The XPAG will never dry and thanks you for it!

Ed’s note: Laurent’s car (TD29133) was originally registered in Birmingham. He has been keen to find out the history of his TD and his patience was rewarded when he was contacted by a previous custodian who owned the car from 1969 through to 1984. Laurent now has dates for engine and body rebuilds, together with mileages (it’s been established that the car has done 113,000 miles). The previous custodian also has lots of photos, the log book, instruction manual and still has some spare parts! A good result and it’s heartening to know that there are previous owners out there who take the trouble to help.

5 thoughts on “Oil Circuit Improvement

  1. Peter Jones says:

    Seems to be just the thing for my 18/80 too⎯here the pressure can take up to half a minute to move the needle at all !

  2. Damian Rowe says:

    There is a very small check valve we use in autoclaves with a stainless ball and a 1/8 BSP M-Fthread. Not sure without looking, but I wonder if it could be fitted into the suction pipe, right down in the pickup strainer. A short fitting could be brazed on inside the ‘cup’ part. They are a springless one that uses gravity to seal the ball. Will have to pull one apart to see what the seat is, but they handle steam at 135 C so cant be bad. Could also be fitted in the pipe to the head etc. Only about 25 mm long.

  3. Mike says:

    An interesting modification. I was told some years ago and have always followed this advice; after any longish period of engine inactivity,(overnight for example), turn the engine over without the ignition on until the OPG registers oil pressure, and then start it.

    • Steve Ball says:

      What a brilliant article, Laurent. Who knows how much engine wear will be saved by this idea? Merci bien!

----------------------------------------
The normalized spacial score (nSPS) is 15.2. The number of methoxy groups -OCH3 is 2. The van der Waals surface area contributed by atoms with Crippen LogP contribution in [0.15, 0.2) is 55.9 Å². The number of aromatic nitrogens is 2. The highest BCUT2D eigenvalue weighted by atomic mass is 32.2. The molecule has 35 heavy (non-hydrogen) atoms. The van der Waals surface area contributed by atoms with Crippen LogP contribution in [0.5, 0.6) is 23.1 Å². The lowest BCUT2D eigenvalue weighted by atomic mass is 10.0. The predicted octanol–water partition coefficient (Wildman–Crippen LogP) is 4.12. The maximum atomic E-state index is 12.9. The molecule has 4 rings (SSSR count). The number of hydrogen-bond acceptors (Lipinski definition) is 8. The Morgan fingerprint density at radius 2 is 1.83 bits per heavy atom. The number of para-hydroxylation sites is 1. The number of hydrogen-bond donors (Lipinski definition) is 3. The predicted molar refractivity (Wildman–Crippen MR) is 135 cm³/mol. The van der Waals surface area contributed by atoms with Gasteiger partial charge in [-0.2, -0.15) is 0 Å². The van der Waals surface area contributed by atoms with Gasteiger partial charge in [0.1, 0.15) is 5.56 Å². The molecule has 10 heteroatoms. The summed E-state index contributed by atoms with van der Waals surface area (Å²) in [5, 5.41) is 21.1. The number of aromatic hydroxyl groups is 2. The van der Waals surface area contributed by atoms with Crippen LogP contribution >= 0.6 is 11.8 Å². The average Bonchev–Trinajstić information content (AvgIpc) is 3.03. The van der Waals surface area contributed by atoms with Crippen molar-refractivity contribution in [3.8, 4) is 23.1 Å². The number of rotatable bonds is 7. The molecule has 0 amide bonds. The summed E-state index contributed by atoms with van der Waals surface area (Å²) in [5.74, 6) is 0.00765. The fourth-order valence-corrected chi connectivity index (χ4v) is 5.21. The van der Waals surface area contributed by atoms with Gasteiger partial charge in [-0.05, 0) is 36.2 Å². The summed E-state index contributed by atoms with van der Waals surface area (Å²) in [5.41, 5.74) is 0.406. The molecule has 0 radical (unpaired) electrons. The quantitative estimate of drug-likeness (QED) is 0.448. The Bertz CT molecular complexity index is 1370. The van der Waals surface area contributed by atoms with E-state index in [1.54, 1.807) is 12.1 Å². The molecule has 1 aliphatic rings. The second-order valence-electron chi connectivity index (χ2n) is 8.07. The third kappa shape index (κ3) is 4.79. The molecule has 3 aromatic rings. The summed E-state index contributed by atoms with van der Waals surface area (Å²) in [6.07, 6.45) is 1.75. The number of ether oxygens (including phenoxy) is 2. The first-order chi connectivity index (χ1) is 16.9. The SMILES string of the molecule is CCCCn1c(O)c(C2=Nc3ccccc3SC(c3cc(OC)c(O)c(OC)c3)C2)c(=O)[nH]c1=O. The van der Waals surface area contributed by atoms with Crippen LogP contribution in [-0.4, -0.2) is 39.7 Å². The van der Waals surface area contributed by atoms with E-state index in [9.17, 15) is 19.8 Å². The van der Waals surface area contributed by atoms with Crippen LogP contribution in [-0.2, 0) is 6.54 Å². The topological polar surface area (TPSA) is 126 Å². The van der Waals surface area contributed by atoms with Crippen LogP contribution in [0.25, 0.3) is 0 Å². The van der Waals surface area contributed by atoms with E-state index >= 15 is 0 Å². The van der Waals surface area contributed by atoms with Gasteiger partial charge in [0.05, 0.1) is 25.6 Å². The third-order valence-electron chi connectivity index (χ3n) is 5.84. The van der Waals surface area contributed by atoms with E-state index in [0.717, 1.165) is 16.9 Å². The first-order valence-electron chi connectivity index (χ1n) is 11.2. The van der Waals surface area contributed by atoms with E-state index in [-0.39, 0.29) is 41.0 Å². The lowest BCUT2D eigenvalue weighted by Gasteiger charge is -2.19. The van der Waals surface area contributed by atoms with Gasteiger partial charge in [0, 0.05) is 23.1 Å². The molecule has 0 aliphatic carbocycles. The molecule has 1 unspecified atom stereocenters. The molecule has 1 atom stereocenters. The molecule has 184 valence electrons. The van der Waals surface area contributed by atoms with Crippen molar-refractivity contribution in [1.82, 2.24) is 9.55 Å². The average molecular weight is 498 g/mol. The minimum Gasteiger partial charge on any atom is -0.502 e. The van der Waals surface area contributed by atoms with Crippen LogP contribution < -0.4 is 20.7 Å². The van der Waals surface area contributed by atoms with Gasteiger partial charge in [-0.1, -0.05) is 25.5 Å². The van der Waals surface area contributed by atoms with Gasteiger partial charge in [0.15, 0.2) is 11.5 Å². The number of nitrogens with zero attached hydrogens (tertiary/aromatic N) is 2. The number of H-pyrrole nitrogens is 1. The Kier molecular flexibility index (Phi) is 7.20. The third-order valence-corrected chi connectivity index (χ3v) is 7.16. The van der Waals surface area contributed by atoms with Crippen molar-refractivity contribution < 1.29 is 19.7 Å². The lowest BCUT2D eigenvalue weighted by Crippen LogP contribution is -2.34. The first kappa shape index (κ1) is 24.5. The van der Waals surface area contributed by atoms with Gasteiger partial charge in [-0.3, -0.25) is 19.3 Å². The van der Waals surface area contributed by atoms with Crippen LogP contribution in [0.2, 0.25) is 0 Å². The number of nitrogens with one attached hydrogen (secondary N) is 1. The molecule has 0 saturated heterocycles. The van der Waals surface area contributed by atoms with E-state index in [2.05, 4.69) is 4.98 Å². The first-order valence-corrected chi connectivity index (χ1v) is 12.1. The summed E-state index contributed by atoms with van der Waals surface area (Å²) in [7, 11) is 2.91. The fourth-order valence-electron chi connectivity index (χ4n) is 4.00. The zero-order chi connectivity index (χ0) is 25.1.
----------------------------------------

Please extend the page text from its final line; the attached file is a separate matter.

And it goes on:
This reminds me of the series of factory modifications throughout XPAG/XPAW development that were intended to get the oil pump to prime after an oil change.

      Quoting Neil Cairns…

      ‘So at SC2/17670 and TD2/20972 the oil pump gained a priming plug. You could fill up the oil pump, and get oil pressure and not a heart attack!’

      Does anyone know what this filler plug looks like and could post a picture; even ideally a with and without picture? I would want to use it at every oil change on relevant cars .

      ‘At last, by drilling a small air hole up inside the oil pump, the oil pump was made self-priming. This was at TF/31263 and XPAW/5142. Changing the oil was no problem, oil pressure was instant on starting up afterwards.’

      Again this sounds like an important retro-mod worth doing at an engine rebuild but does anyone have a reliable drawing to allow us to get the Black and Decker out?

      The changes are here in Neil Cairns’ excellent article.

      The relevant items are XPAG mods 20, 25 and 30 but there are many other improvements mentioned that will be missing on many engines such as sump baffles to prevent damaging oil surge. Probably worth a read.